Last week I happened to attend the Oracle Partner Advisory Council Meet @ Bangalore and got to know about latest developments in the Oracle's solution portfolio for the communication industry segment. But more than understanding the nuances of packages, I was happy as my observations and analysis on the Market Trends was validated yet again. Some of the key observations are:
It is becoming increasingly clear that the new game is being played with new rules and the old game had its own old rules. The old game where we dealt with high prices and high subscriber growth rates has fundamentally shifted to the new game of low prices and low growth rates. The drivers for this fundamental shift have primarily been the hyper competition in the developed / key developing markets and saturation of traditional services.
As a consequence the hyper competition and saturation have brought the prices (margins) down, pushing the service providers to Innovate and launch new Products & Services. (Mushrooming of Over the Top Players (OTT) can also be seen as new players trying to provide services other than the traditional telephony, voice or SMS services). Since the prices are moving downwards and also there is a need to innovate in a given budget, the Service providers are therefore forced to focus on operational efficiency in order to justify the large investments required for innovation.
In relation to this, 'How do we perceive and measure Service provider's growth' is also undergoing a gradual change across the globe. The business metrics for measuring the growth for a service provider are becoming much more granular and stringent because of multiple factors. Market Analysts though can always segregate the measures of growth uniquely for developed and developing markets however it would be safe to comment that dimensions of growth have shifted from 'No: of Added Subscribers per month' to 'monthly ARPU' and now even to 'Monthly Revenue/Cost per activity' as more and more products and services are being innovated and launched.
In this era of hyper completion and saturation, since the network, product, and devices no longer create competitive advantage as every operator offers more or less the same proposition; Innovation and Customer Experience are the only differentiating factors for a Service Provider to augment their relationship with the customers. Therefore CE and Innovation are now being considered as the potential keys to solve this conundrum.
One of the distinguished speakers of Oracle's PAC conference also stated an interesting fact that more and more service providers are now creating a position for CXO (Customer Experience Officer, the letter 'X' is no longer a substitute to letters 'E', 'O', 'I', 'F' and 'T' but now has a unique identity of itself, as 'X' stands for 'Experience') thereby further strengthening the argument that Customer Experience is being monitored by the top management and is also seen as a revenue enabler.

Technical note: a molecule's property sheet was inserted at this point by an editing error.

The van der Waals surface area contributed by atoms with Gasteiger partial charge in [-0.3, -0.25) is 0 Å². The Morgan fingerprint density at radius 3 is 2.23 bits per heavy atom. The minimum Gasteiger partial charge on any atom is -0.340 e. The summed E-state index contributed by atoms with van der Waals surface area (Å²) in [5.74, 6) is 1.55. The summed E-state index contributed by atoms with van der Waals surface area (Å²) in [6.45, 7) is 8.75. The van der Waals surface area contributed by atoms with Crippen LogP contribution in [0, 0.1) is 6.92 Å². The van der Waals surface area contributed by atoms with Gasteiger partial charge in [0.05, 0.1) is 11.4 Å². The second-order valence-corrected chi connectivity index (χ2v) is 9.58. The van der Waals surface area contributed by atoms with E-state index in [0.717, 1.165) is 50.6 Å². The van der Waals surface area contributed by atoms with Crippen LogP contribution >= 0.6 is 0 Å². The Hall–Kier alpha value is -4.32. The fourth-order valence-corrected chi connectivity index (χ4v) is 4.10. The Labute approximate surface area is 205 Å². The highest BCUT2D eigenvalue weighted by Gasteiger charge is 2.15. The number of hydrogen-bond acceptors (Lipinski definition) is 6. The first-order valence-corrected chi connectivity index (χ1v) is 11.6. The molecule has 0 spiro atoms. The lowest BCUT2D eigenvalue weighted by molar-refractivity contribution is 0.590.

If we carefully observe and analyze, the theme (impact) of Customer Experience transcends to multiple areas, for instance Product Lifecycle Management, BSS and also to OSS. If in the PLM space we can comfortably say that correlation between the Product Experience and Customer Experience in increasingly becoming direct, the BSS/ OSS area is not too far as BSS and OSS vendors now have a greater need to justify and position their solutions as Revenue Enablers and not merely as solutions to reduce Service Provider's OPEX, increase efficiency and simplify the application landscape.
Customer Experience has also taken a firm positioning as one of the key domain in the business metric framework. The domain of CE and its associated value levers generally spans across the Acquisition, Retention and Efficiency subdomains. One of the key business metrics in Customer Experience domain is 'Increase in the Net Promoter Score' (NPS) which falls under the 'Retention' sub domain. NPS metric is becoming increasingly relevant at least in the developed markets. It can be as low as −100 (everybody is a detractor) or as high as +100 (everybody is a promoter). An NPS that is positive (i.e., higher than zero) is felt to be good, and an NPS of +50 is excellent. The CEOs and CXOs (Customer Experience Officer) are monitoring the increase in NPS every day and the target across the enterprise is to move the needle upwards.
In sync with this, additionally, TM Forum has also launched the business metric framework in which CE covers a large bit of attention. For details, refer to the link http://www.tmforum.org/browse.aspx?linkID=41856&docID=12759 .
Whatever said and done, old game or new game, the basics of economics and theory of evolution is still undisputed and will continue to be the same. That we need to 'adapt' and 'evolve' in order to survive.